In their first-ever performance at San Francisco’s Outside Lands music festival, Surfer Blood delivered in spades.
The Florida band brought their laid-back surf-pop to the Lands’ End Stage to a crowd that was steadily growing throughout Friday in anticipation of the National and Paul McCartney’s headlining sets.
That’s not to say there weren’t any Surfer Blood fans in attendance, however. There was quite a good contingent, in fact. And the band nodded to them by referencing hits from their 2010 debut album Astro Coast in the first two songs.
“Floating Vibes” was the perfect table-setter, with its head-nodding groove getting the crowd into a vibey mindset before launching into the danceable “Twin Peaks.”
Surfer Blood also touched on their latest release Pythons with “Demon Dance” and “Say Yes to Me,” which drew cheers from the assembled masses.
A highlight of Surfer Blood’s performance was definitely “Take it Easy,” which is from Astro.
Frontman John Paul Pitts played the swinging lounge singer by donning a pair of aviator sunglasses and an American flag-emblazoned hat as he stalked back and forth across the stage. Pitts even jumped down into the crowd to straddle the gate separating fans from the band.
Surfer Blood closed with a synthed-out version of “Drinking Problem,” which came from their 2011 EP Tarot Classes. With Pitts’ voice repeating the mantra “At least I know who my, at least I know who my friends are” drew everyone into their spacey ether.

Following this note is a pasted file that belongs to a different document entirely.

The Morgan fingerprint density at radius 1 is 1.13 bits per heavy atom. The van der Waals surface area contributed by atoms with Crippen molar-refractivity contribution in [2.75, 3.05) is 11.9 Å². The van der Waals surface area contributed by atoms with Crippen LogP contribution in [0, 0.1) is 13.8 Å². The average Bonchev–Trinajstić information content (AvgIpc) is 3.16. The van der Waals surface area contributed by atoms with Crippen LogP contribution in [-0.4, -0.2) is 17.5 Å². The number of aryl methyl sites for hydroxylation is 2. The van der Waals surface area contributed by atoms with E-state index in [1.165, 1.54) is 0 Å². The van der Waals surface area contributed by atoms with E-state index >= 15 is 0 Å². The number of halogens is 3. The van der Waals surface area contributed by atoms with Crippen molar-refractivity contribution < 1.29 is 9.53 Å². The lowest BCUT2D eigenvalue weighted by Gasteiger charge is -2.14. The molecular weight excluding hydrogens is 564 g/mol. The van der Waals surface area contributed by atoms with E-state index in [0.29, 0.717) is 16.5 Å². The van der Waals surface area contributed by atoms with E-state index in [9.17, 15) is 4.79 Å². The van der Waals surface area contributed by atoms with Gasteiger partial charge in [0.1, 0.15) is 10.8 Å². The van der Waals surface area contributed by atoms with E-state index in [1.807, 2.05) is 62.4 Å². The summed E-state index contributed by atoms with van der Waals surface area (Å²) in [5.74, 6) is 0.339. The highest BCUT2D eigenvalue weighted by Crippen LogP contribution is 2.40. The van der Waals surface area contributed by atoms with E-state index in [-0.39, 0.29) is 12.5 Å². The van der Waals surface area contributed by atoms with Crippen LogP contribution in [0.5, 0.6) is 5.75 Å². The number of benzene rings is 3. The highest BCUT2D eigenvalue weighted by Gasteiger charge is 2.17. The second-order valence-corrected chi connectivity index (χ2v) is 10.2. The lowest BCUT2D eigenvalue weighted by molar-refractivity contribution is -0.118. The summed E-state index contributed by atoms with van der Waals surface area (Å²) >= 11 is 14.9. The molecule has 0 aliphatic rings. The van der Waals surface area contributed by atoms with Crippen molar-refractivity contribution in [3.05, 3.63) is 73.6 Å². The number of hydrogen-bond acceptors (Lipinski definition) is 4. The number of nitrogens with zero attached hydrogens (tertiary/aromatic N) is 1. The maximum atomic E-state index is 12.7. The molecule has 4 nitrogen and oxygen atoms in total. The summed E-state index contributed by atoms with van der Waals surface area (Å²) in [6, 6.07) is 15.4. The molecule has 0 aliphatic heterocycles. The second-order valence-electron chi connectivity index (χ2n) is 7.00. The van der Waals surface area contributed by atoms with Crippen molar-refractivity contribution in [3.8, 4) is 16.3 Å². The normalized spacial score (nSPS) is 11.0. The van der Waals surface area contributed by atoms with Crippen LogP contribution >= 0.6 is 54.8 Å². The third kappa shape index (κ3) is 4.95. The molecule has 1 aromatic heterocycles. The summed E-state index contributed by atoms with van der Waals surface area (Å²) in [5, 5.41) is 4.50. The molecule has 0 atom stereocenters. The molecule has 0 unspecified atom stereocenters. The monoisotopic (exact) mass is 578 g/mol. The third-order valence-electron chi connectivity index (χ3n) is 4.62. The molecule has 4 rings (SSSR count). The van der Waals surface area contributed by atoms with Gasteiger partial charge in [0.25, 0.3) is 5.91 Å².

The National, however, were slightly more forceful in their performance, albeit it was a comparatively subdued set from frontman Matt Berninger’s Lollapalooza showing.
In Chicago, Berninger threw his microphone stand several times, hit his head with the mic and screamed like a madman. At Golden Gate Park’s Lands’ End Stage, Berninger wasn’t as much a madman as he was a stoic genius leading one of the tightest bands out there.
To kick off the set, Berninger recalled that the last time the band played Outside Lands it was to open for Tom Jones. He also noted the amount of underwear that was thrown on stage – for Jones and not the National.
“I’m not sending you any subliminal messages,” said Berninger. “Just telling a story.”
Instead, it was the National that had special treats for the audience, performing gems from their latest album Trouble Will Find Me, like “I Live in Salt” and “Don’t Swallow the Cap.”
The band also employed the San Francisco-based Kronos Quartet for stringed accoutrements to their powerful tracks and then brought out the Grateful Dead’s Bob Weir for an epic set closer of “Terrible Love” from 2010’s High Violet.
Band of Horses also shone on the Lands’ End Stage, sandwiched between the National and Surfer Blood.
The festival circuit stalwarts were definitely on their game, rambling through singalong after singalong. Frontman Ben Bridwell’s soaring voice was unmistakable on tracks like “Is There a Ghost” and “No One’s Gonna Love You.”
The crowd clapped along with the driving drums that push “Knock Knock” down the dusty Mirage Rock path, and by choosing a haunting finale like “The Funeral,” Band of Horses truly left their fans primed for the evening’s acts.